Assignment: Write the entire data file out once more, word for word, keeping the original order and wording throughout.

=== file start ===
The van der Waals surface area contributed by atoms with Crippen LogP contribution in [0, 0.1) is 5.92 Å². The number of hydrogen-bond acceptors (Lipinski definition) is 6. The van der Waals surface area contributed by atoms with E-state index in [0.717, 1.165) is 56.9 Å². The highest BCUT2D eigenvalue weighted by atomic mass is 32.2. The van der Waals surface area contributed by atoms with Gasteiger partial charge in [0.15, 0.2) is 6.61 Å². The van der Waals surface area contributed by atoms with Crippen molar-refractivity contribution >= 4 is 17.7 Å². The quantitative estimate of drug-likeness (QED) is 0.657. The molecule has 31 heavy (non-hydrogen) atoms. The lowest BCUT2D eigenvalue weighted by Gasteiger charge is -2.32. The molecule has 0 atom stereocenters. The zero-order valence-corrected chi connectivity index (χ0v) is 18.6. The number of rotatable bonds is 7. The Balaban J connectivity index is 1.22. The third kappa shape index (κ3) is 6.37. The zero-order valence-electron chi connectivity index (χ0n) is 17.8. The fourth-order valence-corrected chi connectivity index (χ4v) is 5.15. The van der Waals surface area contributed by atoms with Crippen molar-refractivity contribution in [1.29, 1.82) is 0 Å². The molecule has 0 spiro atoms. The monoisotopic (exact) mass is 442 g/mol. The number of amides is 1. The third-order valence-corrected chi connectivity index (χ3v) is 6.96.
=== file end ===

The van der Waals surface area contributed by atoms with Crippen LogP contribution in [0, 0.1) is 5.92 Å². The number of hydrogen-bond acceptors (Lipinski definition) is 6. The van der Waals surface area contributed by atoms with E-state index in [0.717, 1.165) is 56.9 Å². The highest BCUT2D eigenvalue weighted by atomic mass is 32.2. The van der Waals surface area contributed by atoms with Gasteiger partial charge in [0.15, 0.2) is 6.61 Å². The van der Waals surface area contributed by atoms with Crippen molar-refractivity contribution >= 4 is 17.7 Å². The quantitative estimate of drug-likeness (QED) is 0.657. The molecule has 31 heavy (non-hydrogen) atoms. The lowest BCUT2D eigenvalue weighted by Gasteiger charge is -2.32. The molecule has 0 atom stereocenters. The zero-order valence-corrected chi connectivity index (χ0v) is 18.6. The number of rotatable bonds is 7. The Balaban J connectivity index is 1.22. The third kappa shape index (κ3) is 6.37. The zero-order valence-electron chi connectivity index (χ0n) is 17.8. The fourth-order valence-corrected chi connectivity index (χ4v) is 5.15. The van der Waals surface area contributed by atoms with Crippen molar-refractivity contribution in [1.29, 1.82) is 0 Å². The molecule has 0 spiro atoms. The monoisotopic (exact) mass is 442 g/mol. The number of amides is 1. The third-order valence-corrected chi connectivity index (χ3v) is 6.96.